JOURNAL ARTICLE

The silencing of microRNA 148a production by DNA hypermethylation is an early event in pancreatic carcinogenesis

Naïma Hanoun, Yannick Delpu, Arief A Suriawinata, Barbara Bournet, Christophe Bureau, Janick Selves, Gregory J Tsongalis, Marlène Dufresne, Louis Buscail, Pierre Cordelier, Jérôme Torrisani
Clinical Chemistry 2010, 56 (7): 1107-18
20431052

BACKGROUND: The poor prognosis of pancreatic ductal adenocarcinoma (PDAC) is accounted for by the absence of early diagnostic markers and effective treatments. MicroRNAs inhibit the translation of their target mRNAs. The production of microRNAs is strongly altered in cancers, but the causes of these alterations are only partially known. DNA hypermethylation is a major cause of gene inactivation in cancer. Our aims were to identify microRNAs whose gene expression is inactivated by hypermethylation in PDAC and to determine whether this hypermethylation-mediated repression is an early event during pancreatic carcinogenesis. We also sought to investigate whether these differentially methylated regions can serve as a diagnostic marker for PDAC.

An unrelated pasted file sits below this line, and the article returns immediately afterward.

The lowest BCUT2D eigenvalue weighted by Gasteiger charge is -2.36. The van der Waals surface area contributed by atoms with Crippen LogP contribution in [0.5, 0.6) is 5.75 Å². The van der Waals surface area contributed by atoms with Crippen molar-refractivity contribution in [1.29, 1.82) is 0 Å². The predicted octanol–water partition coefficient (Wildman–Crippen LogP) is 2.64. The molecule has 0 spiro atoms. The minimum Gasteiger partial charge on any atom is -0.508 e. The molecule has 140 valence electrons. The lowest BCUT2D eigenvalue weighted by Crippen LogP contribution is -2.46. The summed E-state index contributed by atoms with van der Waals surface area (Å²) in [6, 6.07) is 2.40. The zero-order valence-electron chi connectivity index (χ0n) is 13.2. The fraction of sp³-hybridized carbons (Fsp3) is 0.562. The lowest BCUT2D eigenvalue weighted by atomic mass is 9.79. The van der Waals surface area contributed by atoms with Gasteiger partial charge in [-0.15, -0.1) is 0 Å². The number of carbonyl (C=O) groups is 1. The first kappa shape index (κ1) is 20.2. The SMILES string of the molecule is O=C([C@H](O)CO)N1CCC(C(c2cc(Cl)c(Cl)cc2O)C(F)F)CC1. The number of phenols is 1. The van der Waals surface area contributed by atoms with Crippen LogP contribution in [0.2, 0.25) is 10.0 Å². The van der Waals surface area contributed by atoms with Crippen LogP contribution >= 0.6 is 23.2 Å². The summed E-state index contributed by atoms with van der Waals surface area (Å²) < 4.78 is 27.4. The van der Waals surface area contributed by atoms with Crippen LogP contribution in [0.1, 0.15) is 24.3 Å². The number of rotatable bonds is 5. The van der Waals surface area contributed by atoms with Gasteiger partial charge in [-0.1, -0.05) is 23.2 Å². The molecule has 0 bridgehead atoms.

METHODS: MicroRNA production was measured by microarray hybridization and reverse-transcription quantitative PCR. The level of DNA methylation was measured by bisulfite mapping and semiquantitative methylation-specific PCR.

RESULTS: We identified 29 microRNAs encoded by genes whose expression is potentially inactivated by DNA hypermethylation. We focused our study on microRNA 148a (miR-148a) and found its production to be repressed, not only in PDAC samples but also in preneoplastic pancreatic intraepithelial neoplasia (PanIN) lesions. More importantly, we found that hypermethylation of the DNA region encoding miR-148a is responsible for its repression, which occurs in PanIN preneoplastic lesions. Finally, we show that the hypermethylated DNA region encoding miR-148a can serve as an ancillary marker for the differential diagnosis of PDAC and chronic pancreatitis (CP).

CONCLUSIONS: We show that the hypermethylation of the DNA region encoding miR-148a is responsible for its repression in PDAC precursor lesions and can be a useful tool for the differential diagnosis of PDAC and CP.

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